Solid momentum in the US, postponement of discussions regarding a Eurozone budget and drop in Chinese manufacturing PMIs

Macro Highlights - 7/10/2018

In short
  • In the US, strong economic data in the second quarter confirmed our scenario according to which GDP growth should continue to accelerate, despite a slowdown in household consumption
  • The European summit favoured the adoption of a coordinated response to the migrant, security and trade issues. However, the adoption of a eurozone budget was postponed to December 2018
  • In China, manufacturing PMIs were down slightly but continue to indicate expansion despite the China-US trade tensions

Growth momentum remains strong in the US according to the latest published figures

While trade tensions are intensifying and are creating uncertainty, US economic statistics and confidence surveys remained positive in Q2 2018. The labour market continues to improve, industrial production continues to grow at a solid pace, and purchasing manager surveys still indicate economic expansion. These positive factors should more than offset the slowdown in household consumption. The rise in inflation in April and May 2018, linked to energy prices, did indeed weigh on the purchasi ng power of US households. Despite this, we still anticipate an acceleration in GDP growth in Q2 2018 to 3.2% year-on-year.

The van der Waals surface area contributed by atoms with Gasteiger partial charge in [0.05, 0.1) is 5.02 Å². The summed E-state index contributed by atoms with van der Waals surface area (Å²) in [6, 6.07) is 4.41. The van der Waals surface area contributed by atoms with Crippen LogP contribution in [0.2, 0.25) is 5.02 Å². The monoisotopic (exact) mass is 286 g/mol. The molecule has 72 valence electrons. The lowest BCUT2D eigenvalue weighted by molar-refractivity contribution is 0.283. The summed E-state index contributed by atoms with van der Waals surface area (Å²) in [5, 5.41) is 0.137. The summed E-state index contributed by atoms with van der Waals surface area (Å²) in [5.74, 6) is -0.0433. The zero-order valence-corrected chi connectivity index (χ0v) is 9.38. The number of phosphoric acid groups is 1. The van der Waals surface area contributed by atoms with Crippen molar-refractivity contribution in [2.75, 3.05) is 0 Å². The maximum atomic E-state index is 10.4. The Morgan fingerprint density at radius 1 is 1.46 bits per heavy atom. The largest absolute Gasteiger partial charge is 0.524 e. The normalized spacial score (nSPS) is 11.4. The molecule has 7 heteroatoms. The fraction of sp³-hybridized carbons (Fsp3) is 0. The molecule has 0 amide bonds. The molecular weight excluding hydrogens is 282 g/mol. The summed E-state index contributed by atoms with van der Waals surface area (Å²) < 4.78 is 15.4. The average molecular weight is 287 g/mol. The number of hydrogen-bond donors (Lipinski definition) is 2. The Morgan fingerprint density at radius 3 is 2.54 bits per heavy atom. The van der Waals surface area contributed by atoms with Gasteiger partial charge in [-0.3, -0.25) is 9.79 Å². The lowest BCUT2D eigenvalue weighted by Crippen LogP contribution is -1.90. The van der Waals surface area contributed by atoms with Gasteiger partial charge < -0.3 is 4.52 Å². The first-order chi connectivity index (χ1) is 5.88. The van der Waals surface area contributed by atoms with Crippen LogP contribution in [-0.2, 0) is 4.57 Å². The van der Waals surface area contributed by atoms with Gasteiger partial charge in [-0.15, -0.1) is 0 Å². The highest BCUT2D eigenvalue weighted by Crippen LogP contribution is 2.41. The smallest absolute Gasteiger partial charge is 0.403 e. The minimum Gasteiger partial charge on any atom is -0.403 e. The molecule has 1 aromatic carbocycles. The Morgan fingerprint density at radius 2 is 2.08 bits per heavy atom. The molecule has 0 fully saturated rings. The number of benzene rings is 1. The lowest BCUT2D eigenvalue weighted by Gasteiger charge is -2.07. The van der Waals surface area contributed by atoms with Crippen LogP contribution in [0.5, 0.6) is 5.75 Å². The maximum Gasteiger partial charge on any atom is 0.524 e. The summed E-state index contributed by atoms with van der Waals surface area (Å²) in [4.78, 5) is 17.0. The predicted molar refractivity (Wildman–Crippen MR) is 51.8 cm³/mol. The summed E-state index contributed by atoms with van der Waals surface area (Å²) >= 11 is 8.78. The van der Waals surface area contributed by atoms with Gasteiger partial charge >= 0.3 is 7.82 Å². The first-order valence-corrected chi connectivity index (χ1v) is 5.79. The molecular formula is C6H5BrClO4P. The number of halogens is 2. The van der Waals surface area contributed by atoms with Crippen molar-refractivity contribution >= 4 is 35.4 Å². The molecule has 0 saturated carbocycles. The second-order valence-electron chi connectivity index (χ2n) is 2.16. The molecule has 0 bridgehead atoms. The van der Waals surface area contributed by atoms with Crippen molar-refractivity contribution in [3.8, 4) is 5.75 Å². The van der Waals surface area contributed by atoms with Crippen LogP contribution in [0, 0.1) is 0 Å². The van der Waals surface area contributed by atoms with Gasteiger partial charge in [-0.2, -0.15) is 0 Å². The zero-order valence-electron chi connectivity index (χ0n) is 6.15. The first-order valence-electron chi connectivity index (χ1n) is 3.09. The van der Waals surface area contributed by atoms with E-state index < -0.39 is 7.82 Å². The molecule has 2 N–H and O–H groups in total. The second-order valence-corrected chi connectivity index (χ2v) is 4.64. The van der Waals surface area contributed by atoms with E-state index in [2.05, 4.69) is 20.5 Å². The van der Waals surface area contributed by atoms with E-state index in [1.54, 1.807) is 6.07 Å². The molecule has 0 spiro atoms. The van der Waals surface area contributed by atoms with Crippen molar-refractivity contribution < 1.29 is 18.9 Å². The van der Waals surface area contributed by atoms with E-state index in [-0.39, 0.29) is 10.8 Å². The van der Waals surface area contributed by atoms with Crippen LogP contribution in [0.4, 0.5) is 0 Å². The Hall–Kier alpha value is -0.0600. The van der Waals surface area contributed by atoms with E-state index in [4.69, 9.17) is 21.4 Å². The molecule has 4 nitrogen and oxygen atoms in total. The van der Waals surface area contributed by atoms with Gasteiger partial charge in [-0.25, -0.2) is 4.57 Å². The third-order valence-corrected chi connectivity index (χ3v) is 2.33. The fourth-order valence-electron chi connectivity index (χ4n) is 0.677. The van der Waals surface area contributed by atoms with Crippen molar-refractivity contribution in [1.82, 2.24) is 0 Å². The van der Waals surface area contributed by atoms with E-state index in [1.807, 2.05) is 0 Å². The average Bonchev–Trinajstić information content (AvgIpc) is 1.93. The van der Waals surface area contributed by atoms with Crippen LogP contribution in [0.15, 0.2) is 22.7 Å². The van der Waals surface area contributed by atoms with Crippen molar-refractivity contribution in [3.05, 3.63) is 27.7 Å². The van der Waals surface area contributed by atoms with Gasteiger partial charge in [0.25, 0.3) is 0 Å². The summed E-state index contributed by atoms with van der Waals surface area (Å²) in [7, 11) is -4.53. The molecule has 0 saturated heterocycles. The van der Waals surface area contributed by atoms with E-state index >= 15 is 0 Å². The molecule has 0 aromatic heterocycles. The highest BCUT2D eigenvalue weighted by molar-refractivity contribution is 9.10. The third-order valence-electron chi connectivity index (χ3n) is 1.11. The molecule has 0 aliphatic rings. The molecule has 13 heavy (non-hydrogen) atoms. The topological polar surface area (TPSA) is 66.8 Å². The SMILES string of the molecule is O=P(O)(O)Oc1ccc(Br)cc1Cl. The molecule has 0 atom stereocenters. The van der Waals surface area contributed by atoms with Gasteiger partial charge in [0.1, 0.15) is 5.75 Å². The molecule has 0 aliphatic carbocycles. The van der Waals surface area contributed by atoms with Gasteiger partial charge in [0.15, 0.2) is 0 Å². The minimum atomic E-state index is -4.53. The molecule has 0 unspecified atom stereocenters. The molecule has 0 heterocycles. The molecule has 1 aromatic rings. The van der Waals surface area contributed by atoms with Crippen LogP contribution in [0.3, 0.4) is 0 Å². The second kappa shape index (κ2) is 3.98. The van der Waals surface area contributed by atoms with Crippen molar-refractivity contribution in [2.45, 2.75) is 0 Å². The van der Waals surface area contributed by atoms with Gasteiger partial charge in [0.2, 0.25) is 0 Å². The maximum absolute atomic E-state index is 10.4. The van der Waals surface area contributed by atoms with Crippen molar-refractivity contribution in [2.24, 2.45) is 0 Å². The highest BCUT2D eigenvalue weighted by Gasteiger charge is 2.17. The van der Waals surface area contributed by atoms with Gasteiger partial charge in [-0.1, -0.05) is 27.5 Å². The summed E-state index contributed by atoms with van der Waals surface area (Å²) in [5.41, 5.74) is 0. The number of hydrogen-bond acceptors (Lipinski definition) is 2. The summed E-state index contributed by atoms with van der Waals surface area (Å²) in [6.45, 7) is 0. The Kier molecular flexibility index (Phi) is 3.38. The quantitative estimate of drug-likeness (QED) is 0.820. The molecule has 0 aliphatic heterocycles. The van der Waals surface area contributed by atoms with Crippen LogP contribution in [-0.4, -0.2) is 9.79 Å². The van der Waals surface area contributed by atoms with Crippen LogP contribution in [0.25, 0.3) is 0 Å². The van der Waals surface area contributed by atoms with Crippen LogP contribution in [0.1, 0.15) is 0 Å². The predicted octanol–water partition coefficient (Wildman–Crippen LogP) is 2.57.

The June employment report was encouraging, despite the slight rise in the unemployment rate to 4.0%. 213,000 jobs were created and the participation rate increased by 0.2 percentage point (pp) to 62.9%. Public-sector employment as a percentage of the workforce continued to follow the downward trend it had started in 2010, falling to 13.8% in June vs.13.9% in 2017 and 14.6% in 2010. However, private-sector employment largely offset this drop, reaching 78.1% of the workforce in June vs. 77.5% in 2017 and 70.1% in 2016.

While the labour market is improving, wage growth nevertheless remains moderate. Despite the high number of jobs created in June, year-on-year growth in nominal wages was stable at 2.7%, in line with its average in H1 2018, after 2.5% in 2017. In May, growth in real wages, i.e. adjusted for inflation, fell to 0% year-on-year. Household consumer spending thus slowed to 2.3% in May over one year, after 2.6% in April and in Q1 2018.

  • The weakness of wage trends is notably explained by the still-high number of available resources on the labour market: the participation rate of the 25-54 age bracket remains low at 81.8% in June compared to the pre-crisis level (84.3% at the start of 2000) and the number of involuntary part-time workers is still high (2.9% of the workforce vs. 2.4% in 2000). The return to the labour market of these available workers over the upcoming months could thus continue to limit the rise in wages in 2018 as well as core inflationary pressure.

However, beyond the slowdown in consumer spending, economic data and lead indicators in the US are positive.

  • The purchasing manager surveys carried out by the Institute for Supply Management (ISM) continue to indicate a positive outlook. In June the ISM manufacturing index was up at 60.2 from 58.7 in May. While this rise was above all due to the increase in delivery times, which may have resulted from additional demand in anticipation of trade tariffs, the “production” and “new orders” sub-components of the index also remained solid in June, at 62.3 and 63.5, respectively, still indicating economic expansion. The non-manufacturing index also rose by 0.5 points to 59.1 in June. The rises in the indices for new orders and business activity were the main contributors to this increase.